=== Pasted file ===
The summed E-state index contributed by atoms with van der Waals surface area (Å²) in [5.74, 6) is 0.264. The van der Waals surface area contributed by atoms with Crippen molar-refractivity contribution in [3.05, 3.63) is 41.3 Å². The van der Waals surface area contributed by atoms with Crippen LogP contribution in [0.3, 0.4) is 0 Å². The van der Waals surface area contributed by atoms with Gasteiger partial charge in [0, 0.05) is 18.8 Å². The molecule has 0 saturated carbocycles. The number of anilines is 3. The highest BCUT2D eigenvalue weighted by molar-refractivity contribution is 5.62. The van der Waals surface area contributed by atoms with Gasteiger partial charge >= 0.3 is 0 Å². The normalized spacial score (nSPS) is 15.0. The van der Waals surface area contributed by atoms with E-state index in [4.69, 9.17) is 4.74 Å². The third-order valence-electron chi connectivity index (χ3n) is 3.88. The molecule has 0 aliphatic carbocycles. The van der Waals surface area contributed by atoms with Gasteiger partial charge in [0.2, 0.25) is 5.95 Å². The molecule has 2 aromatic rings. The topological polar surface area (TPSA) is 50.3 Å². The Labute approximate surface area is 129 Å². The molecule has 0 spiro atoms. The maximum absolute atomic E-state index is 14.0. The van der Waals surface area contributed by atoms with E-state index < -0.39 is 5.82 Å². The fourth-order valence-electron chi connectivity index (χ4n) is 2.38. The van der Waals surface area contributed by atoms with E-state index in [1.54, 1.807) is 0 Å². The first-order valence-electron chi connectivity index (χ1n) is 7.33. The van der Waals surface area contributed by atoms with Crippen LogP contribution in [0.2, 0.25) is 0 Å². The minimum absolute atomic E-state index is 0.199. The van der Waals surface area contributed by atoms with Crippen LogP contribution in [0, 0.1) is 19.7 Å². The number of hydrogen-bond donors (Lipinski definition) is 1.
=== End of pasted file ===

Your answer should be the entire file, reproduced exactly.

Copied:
The summed E-state index contributed by atoms with van der Waals surface area (Å²) in [5.74, 6) is 0.264. The van der Waals surface area contributed by atoms with Crippen molar-refractivity contribution in [3.05, 3.63) is 41.3 Å². The van der Waals surface area contributed by atoms with Crippen LogP contribution in [0.3, 0.4) is 0 Å². The van der Waals surface area contributed by atoms with Gasteiger partial charge in [0, 0.05) is 18.8 Å². The molecule has 0 saturated carbocycles. The number of anilines is 3. The highest BCUT2D eigenvalue weighted by molar-refractivity contribution is 5.62. The van der Waals surface area contributed by atoms with Gasteiger partial charge >= 0.3 is 0 Å². The normalized spacial score (nSPS) is 15.0. The van der Waals surface area contributed by atoms with E-state index in [4.69, 9.17) is 4.74 Å². The third-order valence-electron chi connectivity index (χ3n) is 3.88. The molecule has 0 aliphatic carbocycles. The van der Waals surface area contributed by atoms with Gasteiger partial charge in [0.2, 0.25) is 5.95 Å². The molecule has 2 aromatic rings. The topological polar surface area (TPSA) is 50.3 Å². The Labute approximate surface area is 129 Å². The molecule has 0 spiro atoms. The maximum absolute atomic E-state index is 14.0. The van der Waals surface area contributed by atoms with E-state index < -0.39 is 5.82 Å². The fourth-order valence-electron chi connectivity index (χ4n) is 2.38. The van der Waals surface area contributed by atoms with E-state index in [1.54, 1.807) is 0 Å². The first-order valence-electron chi connectivity index (χ1n) is 7.33. The van der Waals surface area contributed by atoms with Crippen LogP contribution in [0.2, 0.25) is 0 Å². The minimum absolute atomic E-state index is 0.199. The van der Waals surface area contributed by atoms with Crippen LogP contribution in [0, 0.1) is 19.7 Å². The number of hydrogen-bond donors (Lipinski definition) is 1.